The government/credit allocation continued to decrease since inception as opportunities were identified in securitized credit, corporate credit, and agencies. Government/credit ended the period at 20%/80%. The portfolio was initially allocated to Treasury bills with a yield north of 4%. By the end of the period, the 20% allocation to government exposure was allocated 67% to Treasuries, 22% to agency commercial mortgage-backed securities (CMBS), and 11% to agency residential mortgage-backed securities (RMBS). The duration of the government allocation is approximately 12 months.

The ABS allocation produced a total return of 2.79%, contributing 1.03% to Fund performance. ABS spreads remained volatile in the fourth quarter of 2022 but started to tighten in January 2023, ending the period at 142 bps (basis points) in the Fund. The Fund continued to reposition into more-attractive, short-duration ABS opportunities. Shareholder outflows across the entire industry looked to be a headwind for securitized spreads in 2022, setting up for a much better technical environment in the first quarter of 2023. Seasonal technicals have the potential to drive spread performance in the first half of 2023. We believe markets are beginning to price in peak Fed policy, setting up an attractive opportunity to own 1-year, fixed-rate, high-quality assets.

The residential mortgage credit allocation continued to be under pressure in the fourth quarter of 2022 but appears to offer the best relative value in short-duration credit. Residential mortgage credit has contributed 18 bps to Fund performance since inception. Agency mortgage spreads reached their widest levels of the cycle at the beginning of the fourth quarter of 2022, putting upward pressure on short-duration AAA non-agency spreads as well. The mortgage credit allocation widened in the fourth quarter of 2022 but started to improve in January 2023. Issuance finally eased in the fourth quarter of 2022, and buy axes started to appear late in the quarter after agency mortgage-backed securities (AMBS) spreads started to normalize. From a positioning perspective, the Fund ramped up exposure in a diversified mix of primarily investment-grade tranches of non-qualified mortgage, nonperforming loans, reperforming loans, prime jumbo, and single-family rental. The portfolio management team believes non-agency mortgage-backed securities spreads are at the most attractive level since the summer of 2020. The allocation ended the year at 19% of Fund assets, with an average spread of 399 bps.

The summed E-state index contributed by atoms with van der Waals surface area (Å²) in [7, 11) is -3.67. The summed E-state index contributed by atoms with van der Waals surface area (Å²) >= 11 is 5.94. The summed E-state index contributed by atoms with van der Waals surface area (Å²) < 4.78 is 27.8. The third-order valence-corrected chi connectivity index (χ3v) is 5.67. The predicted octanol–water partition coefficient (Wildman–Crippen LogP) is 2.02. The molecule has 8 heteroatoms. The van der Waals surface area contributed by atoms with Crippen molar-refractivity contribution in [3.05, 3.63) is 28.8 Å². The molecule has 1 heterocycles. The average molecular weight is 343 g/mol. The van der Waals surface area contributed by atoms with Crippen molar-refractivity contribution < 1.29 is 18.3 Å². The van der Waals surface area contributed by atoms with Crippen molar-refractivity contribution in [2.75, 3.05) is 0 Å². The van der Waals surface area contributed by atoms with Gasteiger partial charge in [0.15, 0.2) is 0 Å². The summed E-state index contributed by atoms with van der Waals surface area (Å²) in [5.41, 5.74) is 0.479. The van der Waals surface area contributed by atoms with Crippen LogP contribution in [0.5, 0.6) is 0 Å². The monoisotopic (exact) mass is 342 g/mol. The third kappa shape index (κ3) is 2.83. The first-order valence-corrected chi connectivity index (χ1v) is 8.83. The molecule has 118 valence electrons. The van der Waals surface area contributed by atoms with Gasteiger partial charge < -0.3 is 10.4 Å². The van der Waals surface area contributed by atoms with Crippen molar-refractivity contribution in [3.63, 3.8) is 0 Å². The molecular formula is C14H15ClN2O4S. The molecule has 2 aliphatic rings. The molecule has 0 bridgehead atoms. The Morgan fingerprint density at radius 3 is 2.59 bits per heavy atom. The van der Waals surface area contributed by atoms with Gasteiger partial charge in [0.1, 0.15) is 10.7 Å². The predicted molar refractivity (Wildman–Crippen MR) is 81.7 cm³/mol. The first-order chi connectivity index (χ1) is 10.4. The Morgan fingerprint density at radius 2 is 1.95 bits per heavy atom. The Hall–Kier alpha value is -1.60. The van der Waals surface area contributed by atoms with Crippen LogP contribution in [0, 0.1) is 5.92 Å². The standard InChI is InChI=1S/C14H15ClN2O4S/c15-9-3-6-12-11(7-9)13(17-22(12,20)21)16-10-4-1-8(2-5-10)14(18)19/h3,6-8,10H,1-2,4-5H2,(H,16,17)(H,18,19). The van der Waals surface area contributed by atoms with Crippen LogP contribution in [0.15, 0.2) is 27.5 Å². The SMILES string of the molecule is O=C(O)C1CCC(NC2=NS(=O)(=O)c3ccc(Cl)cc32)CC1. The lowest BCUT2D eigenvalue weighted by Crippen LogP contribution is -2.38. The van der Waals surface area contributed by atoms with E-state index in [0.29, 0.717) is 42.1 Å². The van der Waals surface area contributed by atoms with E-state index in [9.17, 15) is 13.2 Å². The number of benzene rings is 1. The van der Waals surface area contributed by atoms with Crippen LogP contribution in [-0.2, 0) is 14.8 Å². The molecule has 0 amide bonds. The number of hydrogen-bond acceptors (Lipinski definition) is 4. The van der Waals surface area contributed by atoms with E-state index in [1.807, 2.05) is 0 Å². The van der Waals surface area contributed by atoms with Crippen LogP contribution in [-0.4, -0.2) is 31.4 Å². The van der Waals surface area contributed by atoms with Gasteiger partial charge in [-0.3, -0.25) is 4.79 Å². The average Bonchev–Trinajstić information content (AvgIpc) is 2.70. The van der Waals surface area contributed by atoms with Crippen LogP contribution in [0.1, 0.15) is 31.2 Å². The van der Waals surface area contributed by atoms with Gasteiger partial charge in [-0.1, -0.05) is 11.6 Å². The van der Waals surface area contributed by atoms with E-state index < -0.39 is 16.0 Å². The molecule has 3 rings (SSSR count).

Collateralized loan obligations (CLOs) returned 2.53% since inception, contributing 20 bps to Fund performance. The floating-rate component was a major contributor to CLO performance in 2022 overall. Underlying bank loan performance outperformed fixed-rate, high-yield corporate credit. The Fund’s focus was on very-short-maturity, AAA-rated tranches. The rapid run-up in front-end rates in 2022 had led to short-duration AAA-rated CLO yields in the 6%-7% range, providing investors with historically attractive return potential in very high-quality assets. The CLO allocation ended the period at 8% of Fund assets, with an average price of $99.2 and a yield to effective maturity of 6.2% (a 165 spread). Corporate bonds are a minor, tactical allocation within the Fund, at approximately 4% of Fund assets.

What is your outlook for 2023, and how is the Fund positioned?